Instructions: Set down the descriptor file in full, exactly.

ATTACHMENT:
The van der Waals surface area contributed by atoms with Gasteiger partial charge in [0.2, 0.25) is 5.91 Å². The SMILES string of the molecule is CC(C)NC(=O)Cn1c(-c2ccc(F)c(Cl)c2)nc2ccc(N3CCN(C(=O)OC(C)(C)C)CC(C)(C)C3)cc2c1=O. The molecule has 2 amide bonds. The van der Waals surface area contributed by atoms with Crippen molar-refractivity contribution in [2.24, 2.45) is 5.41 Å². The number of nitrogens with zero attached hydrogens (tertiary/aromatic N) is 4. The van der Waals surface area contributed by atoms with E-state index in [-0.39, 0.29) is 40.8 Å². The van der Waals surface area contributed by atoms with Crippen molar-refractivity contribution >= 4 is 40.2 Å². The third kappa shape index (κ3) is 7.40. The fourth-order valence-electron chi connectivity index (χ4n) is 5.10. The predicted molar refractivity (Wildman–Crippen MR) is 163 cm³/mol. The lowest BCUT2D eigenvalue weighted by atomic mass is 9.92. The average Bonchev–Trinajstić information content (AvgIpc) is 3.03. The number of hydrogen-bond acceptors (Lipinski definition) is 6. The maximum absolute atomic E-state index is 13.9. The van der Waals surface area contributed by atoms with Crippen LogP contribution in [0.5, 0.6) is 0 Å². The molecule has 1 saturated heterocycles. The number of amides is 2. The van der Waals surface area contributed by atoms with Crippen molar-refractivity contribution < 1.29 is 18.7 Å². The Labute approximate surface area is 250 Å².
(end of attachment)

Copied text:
The van der Waals surface area contributed by atoms with Gasteiger partial charge in [0.2, 0.25) is 5.91 Å². The SMILES string of the molecule is CC(C)NC(=O)Cn1c(-c2ccc(F)c(Cl)c2)nc2ccc(N3CCN(C(=O)OC(C)(C)C)CC(C)(C)C3)cc2c1=O. The molecule has 2 amide bonds. The van der Waals surface area contributed by atoms with Crippen molar-refractivity contribution in [2.24, 2.45) is 5.41 Å². The number of nitrogens with zero attached hydrogens (tertiary/aromatic N) is 4. The van der Waals surface area contributed by atoms with E-state index in [-0.39, 0.29) is 40.8 Å². The van der Waals surface area contributed by atoms with Crippen molar-refractivity contribution >= 4 is 40.2 Å². The third kappa shape index (κ3) is 7.40. The fourth-order valence-electron chi connectivity index (χ4n) is 5.10. The predicted molar refractivity (Wildman–Crippen MR) is 163 cm³/mol. The lowest BCUT2D eigenvalue weighted by atomic mass is 9.92. The average Bonchev–Trinajstić information content (AvgIpc) is 3.03. The number of hydrogen-bond acceptors (Lipinski definition) is 6. The maximum absolute atomic E-state index is 13.9. The van der Waals surface area contributed by atoms with Crippen LogP contribution in [0.5, 0.6) is 0 Å². The molecule has 1 saturated heterocycles. The number of amides is 2. The van der Waals surface area contributed by atoms with Crippen molar-refractivity contribution < 1.29 is 18.7 Å². The Labute approximate surface area is 250 Å².